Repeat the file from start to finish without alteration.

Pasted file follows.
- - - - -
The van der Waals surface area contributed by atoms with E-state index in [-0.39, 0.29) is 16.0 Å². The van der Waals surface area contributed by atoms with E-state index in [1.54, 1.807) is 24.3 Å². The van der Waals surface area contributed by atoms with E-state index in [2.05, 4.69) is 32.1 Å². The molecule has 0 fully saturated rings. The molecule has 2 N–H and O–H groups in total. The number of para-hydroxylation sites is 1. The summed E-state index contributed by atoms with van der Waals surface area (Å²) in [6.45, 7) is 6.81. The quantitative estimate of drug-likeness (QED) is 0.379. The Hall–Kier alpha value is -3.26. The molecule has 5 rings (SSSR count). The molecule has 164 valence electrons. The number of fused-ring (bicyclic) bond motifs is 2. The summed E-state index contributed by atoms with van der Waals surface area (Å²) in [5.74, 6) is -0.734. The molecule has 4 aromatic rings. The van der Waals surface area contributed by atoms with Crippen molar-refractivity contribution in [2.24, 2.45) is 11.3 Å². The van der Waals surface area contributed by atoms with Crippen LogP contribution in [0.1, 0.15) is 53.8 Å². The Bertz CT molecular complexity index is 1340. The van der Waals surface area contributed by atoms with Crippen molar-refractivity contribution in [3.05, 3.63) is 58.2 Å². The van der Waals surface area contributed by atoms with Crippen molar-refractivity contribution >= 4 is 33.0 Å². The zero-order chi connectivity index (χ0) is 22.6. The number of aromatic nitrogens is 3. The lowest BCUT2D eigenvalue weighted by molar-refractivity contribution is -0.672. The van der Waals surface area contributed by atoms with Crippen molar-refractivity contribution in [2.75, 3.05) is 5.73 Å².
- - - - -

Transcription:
The van der Waals surface area contributed by atoms with E-state index in [-0.39, 0.29) is 16.0 Å². The van der Waals surface area contributed by atoms with E-state index in [1.54, 1.807) is 24.3 Å². The van der Waals surface area contributed by atoms with E-state index in [2.05, 4.69) is 32.1 Å². The molecule has 0 fully saturated rings. The molecule has 2 N–H and O–H groups in total. The number of para-hydroxylation sites is 1. The summed E-state index contributed by atoms with van der Waals surface area (Å²) in [6.45, 7) is 6.81. The quantitative estimate of drug-likeness (QED) is 0.379. The Hall–Kier alpha value is -3.26. The molecule has 5 rings (SSSR count). The molecule has 164 valence electrons. The number of fused-ring (bicyclic) bond motifs is 2. The summed E-state index contributed by atoms with van der Waals surface area (Å²) in [5.74, 6) is -0.734. The molecule has 4 aromatic rings. The van der Waals surface area contributed by atoms with Crippen molar-refractivity contribution in [2.24, 2.45) is 11.3 Å². The van der Waals surface area contributed by atoms with Crippen LogP contribution in [0.1, 0.15) is 53.8 Å². The Bertz CT molecular complexity index is 1340. The van der Waals surface area contributed by atoms with Crippen molar-refractivity contribution in [3.05, 3.63) is 58.2 Å². The van der Waals surface area contributed by atoms with Crippen molar-refractivity contribution >= 4 is 33.0 Å². The zero-order chi connectivity index (χ0) is 22.6. The number of aromatic nitrogens is 3. The lowest BCUT2D eigenvalue weighted by molar-refractivity contribution is -0.672. The van der Waals surface area contributed by atoms with Crippen molar-refractivity contribution in [2.75, 3.05) is 5.73 Å².